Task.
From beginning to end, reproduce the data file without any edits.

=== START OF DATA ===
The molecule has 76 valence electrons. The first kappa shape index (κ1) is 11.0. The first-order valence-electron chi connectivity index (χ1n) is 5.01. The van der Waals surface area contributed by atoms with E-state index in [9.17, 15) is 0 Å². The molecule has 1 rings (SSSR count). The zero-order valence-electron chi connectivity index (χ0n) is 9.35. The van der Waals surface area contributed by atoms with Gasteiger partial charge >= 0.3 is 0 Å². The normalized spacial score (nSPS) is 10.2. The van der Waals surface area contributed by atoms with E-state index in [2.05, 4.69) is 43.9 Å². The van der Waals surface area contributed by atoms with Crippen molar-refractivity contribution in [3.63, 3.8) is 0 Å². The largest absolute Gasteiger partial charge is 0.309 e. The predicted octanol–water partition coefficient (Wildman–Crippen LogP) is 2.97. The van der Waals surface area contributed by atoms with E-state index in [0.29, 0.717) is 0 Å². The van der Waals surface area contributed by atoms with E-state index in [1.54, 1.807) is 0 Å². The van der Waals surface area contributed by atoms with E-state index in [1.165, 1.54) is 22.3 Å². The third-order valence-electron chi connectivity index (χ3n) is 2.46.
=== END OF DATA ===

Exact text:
The molecule has 76 valence electrons. The first kappa shape index (κ1) is 11.0. The first-order valence-electron chi connectivity index (χ1n) is 5.01. The van der Waals surface area contributed by atoms with E-state index in [9.17, 15) is 0 Å². The molecule has 1 rings (SSSR count). The zero-order valence-electron chi connectivity index (χ0n) is 9.35. The van der Waals surface area contributed by atoms with Gasteiger partial charge >= 0.3 is 0 Å². The normalized spacial score (nSPS) is 10.2. The van der Waals surface area contributed by atoms with E-state index in [2.05, 4.69) is 43.9 Å². The van der Waals surface area contributed by atoms with Crippen molar-refractivity contribution in [3.63, 3.8) is 0 Å². The largest absolute Gasteiger partial charge is 0.309 e. The predicted octanol–water partition coefficient (Wildman–Crippen LogP) is 2.97. The van der Waals surface area contributed by atoms with E-state index in [0.29, 0.717) is 0 Å². The van der Waals surface area contributed by atoms with E-state index in [1.54, 1.807) is 0 Å². The van der Waals surface area contributed by atoms with E-state index in [1.165, 1.54) is 22.3 Å². The third-order valence-electron chi connectivity index (χ3n) is 2.46.